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Thread: I'm working on a model for scrapping and need some imput

  1. #1
    Jeremiah started this thread.
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    I'm working on a model for scrapping and need some imput

    I'm trying to build a model for the maximum amount you can make a week (on average of course) scrapping if you already work a full time job. I can't promise anything productive from this exercise but it may allow you to play with some numbers. I need to know your opinion on a few questions



    1) The average you make per hour scrapping and by scrapping I mean at your shop taking apart things (I know that you can land a huge haul and sell a few things online and make a lot, but I want to know the average. I will be adjusting for the hauling later. Let's just pretend that after an hour of working in your shop you immediately get paid, adjusting for shipping etc, for what you produce.
    2) How many miles to you typically drive per week (including to the post office, scrap yard, pickups, etc)


    If you don't feel comfortable answering these questions online you can pm me or skip over the question. No hard feelings. As i said, I'm a math-guy and I like playing with numbers.

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  3. #2
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    1. Depends, there are so many variables. Like what type of scrap you are processing and how high grade it is. You can make $20 hour collecting sorting and hauling shred, $20 hour taking apart crt's, $50 hour taking apart cars for parts, $100 hour breaking down computer towers, $150 hour sorting and processing high grade escrap. And it goes on and on.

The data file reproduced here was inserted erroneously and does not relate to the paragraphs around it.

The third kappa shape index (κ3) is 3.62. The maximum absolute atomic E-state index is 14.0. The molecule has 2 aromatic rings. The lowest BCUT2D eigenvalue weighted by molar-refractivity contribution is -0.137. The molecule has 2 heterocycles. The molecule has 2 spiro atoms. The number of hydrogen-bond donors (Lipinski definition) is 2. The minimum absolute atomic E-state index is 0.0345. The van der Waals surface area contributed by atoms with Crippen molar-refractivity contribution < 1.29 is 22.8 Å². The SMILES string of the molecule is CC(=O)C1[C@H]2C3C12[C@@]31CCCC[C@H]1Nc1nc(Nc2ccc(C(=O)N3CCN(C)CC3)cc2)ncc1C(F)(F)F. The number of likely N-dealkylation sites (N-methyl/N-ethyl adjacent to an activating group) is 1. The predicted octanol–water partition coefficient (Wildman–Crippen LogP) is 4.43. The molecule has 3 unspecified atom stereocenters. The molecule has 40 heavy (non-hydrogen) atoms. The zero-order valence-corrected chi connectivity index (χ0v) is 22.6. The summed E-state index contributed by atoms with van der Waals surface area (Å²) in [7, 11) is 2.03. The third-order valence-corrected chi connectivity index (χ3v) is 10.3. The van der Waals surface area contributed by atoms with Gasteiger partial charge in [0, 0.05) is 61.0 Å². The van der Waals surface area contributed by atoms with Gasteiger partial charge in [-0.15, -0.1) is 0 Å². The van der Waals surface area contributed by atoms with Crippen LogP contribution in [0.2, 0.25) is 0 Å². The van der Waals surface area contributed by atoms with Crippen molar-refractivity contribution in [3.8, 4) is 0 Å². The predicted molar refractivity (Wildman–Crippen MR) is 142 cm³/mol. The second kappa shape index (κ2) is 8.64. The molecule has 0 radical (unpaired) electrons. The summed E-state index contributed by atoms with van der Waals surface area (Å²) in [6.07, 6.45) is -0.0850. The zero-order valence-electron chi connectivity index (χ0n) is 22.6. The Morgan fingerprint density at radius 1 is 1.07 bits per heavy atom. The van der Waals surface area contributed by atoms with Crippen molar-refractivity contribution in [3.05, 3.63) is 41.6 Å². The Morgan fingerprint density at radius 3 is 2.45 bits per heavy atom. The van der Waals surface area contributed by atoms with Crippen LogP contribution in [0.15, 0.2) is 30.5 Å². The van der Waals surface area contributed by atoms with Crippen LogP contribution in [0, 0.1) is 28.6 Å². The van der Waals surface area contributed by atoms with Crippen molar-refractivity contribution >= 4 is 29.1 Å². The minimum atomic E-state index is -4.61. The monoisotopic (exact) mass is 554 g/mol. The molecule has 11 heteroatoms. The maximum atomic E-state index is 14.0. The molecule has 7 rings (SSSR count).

2. depends, if im doing escrap about 20 miles a week. Collecting and hauling shred 300 miles a week.
    I buy and sell all types of scrap and escrap. I buy specialty and hard to sell escrap. I buy resale items. PM me or contact me at jghilino@hotmail.com
    I AM ACTIVELY BUYING ESCRAP OF ALL TYPES. BOARDS, RAM, CPUS AND MUCH MORE
    http://www.ebay.com/sch/rebekkab/m.h...1&_ipg=&_from=
    http://www.ebay.com/sch/pcgslincolns...1&_ipg=&_from=

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    Jeremiah started this thread.
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    "1. Depends, there are so many variables. Like what type of scrap you are processing and how high grade it is. You can make $20 hour collecting sorting and hauling shred, $20 hour taking apart crt's, $50 hour taking apart cars for parts, $100 hour breaking down computer towers, $150 hour sorting and processing high grade escrap. And it goes on and on."

    Agreed. My concern is the average value, not the high-end value. For example, you can certainly make $100 an hour parting out computers. But I want to adjust for the time you use making leads, making calls, stocking shelves, etc, etc. For example, I've made about $650 this past week but I need to adjust that for the amount of hours I work.

    For example, I parted out 8 computers in about 45mins and listed the parts on eBay, craigslist in about an hour. If I only look at that small interval I can say I'm making $400 an hour. However, later I spent 30mins trying to get a high-grade board out of a printer. That's about $1 per hour. Thus, I'm trying to get a real picture of hourly rates.

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    it's simple to get an hourly rate.

    time / money made = $/h

    If you want to know more you need to factor in other items.